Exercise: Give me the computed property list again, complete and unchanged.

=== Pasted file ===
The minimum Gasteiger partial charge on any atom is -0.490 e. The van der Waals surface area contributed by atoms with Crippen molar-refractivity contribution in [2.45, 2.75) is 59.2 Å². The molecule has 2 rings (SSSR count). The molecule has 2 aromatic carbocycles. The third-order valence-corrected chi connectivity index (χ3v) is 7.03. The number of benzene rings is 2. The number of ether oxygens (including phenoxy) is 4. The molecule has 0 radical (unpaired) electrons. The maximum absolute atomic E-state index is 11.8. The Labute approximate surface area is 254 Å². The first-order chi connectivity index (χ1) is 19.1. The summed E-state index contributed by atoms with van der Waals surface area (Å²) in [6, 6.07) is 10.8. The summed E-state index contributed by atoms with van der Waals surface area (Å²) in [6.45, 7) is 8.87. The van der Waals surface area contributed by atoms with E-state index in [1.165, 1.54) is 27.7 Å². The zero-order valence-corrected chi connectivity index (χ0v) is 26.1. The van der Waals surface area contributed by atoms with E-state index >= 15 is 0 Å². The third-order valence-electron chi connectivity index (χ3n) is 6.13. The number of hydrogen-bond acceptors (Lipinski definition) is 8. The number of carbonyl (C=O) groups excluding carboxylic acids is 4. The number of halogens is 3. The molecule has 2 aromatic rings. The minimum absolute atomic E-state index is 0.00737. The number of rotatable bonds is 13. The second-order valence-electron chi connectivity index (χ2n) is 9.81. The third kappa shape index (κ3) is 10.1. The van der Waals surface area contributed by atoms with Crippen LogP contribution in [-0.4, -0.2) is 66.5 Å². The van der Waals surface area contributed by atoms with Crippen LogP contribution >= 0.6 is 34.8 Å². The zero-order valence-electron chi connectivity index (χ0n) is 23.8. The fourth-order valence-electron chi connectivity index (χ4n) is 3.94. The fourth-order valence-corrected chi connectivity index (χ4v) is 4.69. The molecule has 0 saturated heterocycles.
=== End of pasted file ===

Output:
The minimum Gasteiger partial charge on any atom is -0.490 e. The van der Waals surface area contributed by atoms with Crippen molar-refractivity contribution in [2.45, 2.75) is 59.2 Å². The molecule has 2 rings (SSSR count). The molecule has 2 aromatic carbocycles. The third-order valence-corrected chi connectivity index (χ3v) is 7.03. The number of benzene rings is 2. The number of ether oxygens (including phenoxy) is 4. The molecule has 0 radical (unpaired) electrons. The maximum absolute atomic E-state index is 11.8. The Labute approximate surface area is 254 Å². The first-order chi connectivity index (χ1) is 19.1. The summed E-state index contributed by atoms with van der Waals surface area (Å²) in [6, 6.07) is 10.8. The summed E-state index contributed by atoms with van der Waals surface area (Å²) in [6.45, 7) is 8.87. The van der Waals surface area contributed by atoms with E-state index in [1.165, 1.54) is 27.7 Å². The zero-order valence-corrected chi connectivity index (χ0v) is 26.1. The van der Waals surface area contributed by atoms with E-state index >= 15 is 0 Å². The third-order valence-electron chi connectivity index (χ3n) is 6.13. The number of hydrogen-bond acceptors (Lipinski definition) is 8. The number of carbonyl (C=O) groups excluding carboxylic acids is 4. The number of halogens is 3. The molecule has 2 aromatic rings. The minimum absolute atomic E-state index is 0.00737. The number of rotatable bonds is 13. The second-order valence-electron chi connectivity index (χ2n) is 9.81. The third kappa shape index (κ3) is 10.1. The van der Waals surface area contributed by atoms with Crippen LogP contribution in [-0.4, -0.2) is 66.5 Å². The van der Waals surface area contributed by atoms with Crippen LogP contribution >= 0.6 is 34.8 Å². The zero-order valence-electron chi connectivity index (χ0n) is 23.8. The fourth-order valence-electron chi connectivity index (χ4n) is 3.94. The fourth-order valence-corrected chi connectivity index (χ4v) is 4.69. The molecule has 0 saturated heterocycles.